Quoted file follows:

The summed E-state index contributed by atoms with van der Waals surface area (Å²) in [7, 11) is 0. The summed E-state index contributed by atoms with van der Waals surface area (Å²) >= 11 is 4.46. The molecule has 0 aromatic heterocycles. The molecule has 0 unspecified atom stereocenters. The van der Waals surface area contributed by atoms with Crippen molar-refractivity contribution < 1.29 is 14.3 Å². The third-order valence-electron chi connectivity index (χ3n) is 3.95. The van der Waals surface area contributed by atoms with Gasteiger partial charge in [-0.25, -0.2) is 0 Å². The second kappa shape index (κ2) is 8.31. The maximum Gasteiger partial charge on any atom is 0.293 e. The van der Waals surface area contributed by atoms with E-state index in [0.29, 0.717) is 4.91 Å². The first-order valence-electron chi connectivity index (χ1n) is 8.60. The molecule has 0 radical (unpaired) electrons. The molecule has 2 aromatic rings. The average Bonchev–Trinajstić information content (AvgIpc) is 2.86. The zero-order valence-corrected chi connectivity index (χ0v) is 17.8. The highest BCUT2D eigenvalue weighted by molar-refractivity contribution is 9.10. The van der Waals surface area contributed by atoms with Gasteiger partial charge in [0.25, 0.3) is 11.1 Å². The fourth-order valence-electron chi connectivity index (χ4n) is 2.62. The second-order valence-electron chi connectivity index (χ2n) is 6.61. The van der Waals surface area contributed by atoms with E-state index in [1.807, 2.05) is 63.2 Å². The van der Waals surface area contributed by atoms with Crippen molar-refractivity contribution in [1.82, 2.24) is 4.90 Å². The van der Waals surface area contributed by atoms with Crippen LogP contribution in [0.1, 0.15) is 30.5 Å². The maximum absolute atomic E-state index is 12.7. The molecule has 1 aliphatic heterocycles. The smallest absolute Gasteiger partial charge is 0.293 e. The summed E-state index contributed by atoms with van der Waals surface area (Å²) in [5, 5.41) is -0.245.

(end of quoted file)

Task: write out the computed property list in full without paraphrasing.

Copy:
The summed E-state index contributed by atoms with van der Waals surface area (Å²) in [7, 11) is 0. The summed E-state index contributed by atoms with van der Waals surface area (Å²) >= 11 is 4.46. The molecule has 0 aromatic heterocycles. The molecule has 0 unspecified atom stereocenters. The van der Waals surface area contributed by atoms with Crippen molar-refractivity contribution < 1.29 is 14.3 Å². The third-order valence-electron chi connectivity index (χ3n) is 3.95. The van der Waals surface area contributed by atoms with Gasteiger partial charge in [-0.25, -0.2) is 0 Å². The second kappa shape index (κ2) is 8.31. The maximum Gasteiger partial charge on any atom is 0.293 e. The van der Waals surface area contributed by atoms with E-state index in [0.29, 0.717) is 4.91 Å². The first-order valence-electron chi connectivity index (χ1n) is 8.60. The molecule has 0 radical (unpaired) electrons. The molecule has 2 aromatic rings. The average Bonchev–Trinajstić information content (AvgIpc) is 2.86. The zero-order valence-corrected chi connectivity index (χ0v) is 17.8. The highest BCUT2D eigenvalue weighted by molar-refractivity contribution is 9.10. The van der Waals surface area contributed by atoms with Gasteiger partial charge in [0.25, 0.3) is 11.1 Å². The fourth-order valence-electron chi connectivity index (χ4n) is 2.62. The second-order valence-electron chi connectivity index (χ2n) is 6.61. The van der Waals surface area contributed by atoms with E-state index in [1.807, 2.05) is 63.2 Å². The van der Waals surface area contributed by atoms with Crippen molar-refractivity contribution in [1.82, 2.24) is 4.90 Å². The van der Waals surface area contributed by atoms with Crippen LogP contribution in [0.1, 0.15) is 30.5 Å². The maximum absolute atomic E-state index is 12.7. The molecule has 1 aliphatic heterocycles. The smallest absolute Gasteiger partial charge is 0.293 e. The summed E-state index contributed by atoms with van der Waals surface area (Å²) in [5, 5.41) is -0.245.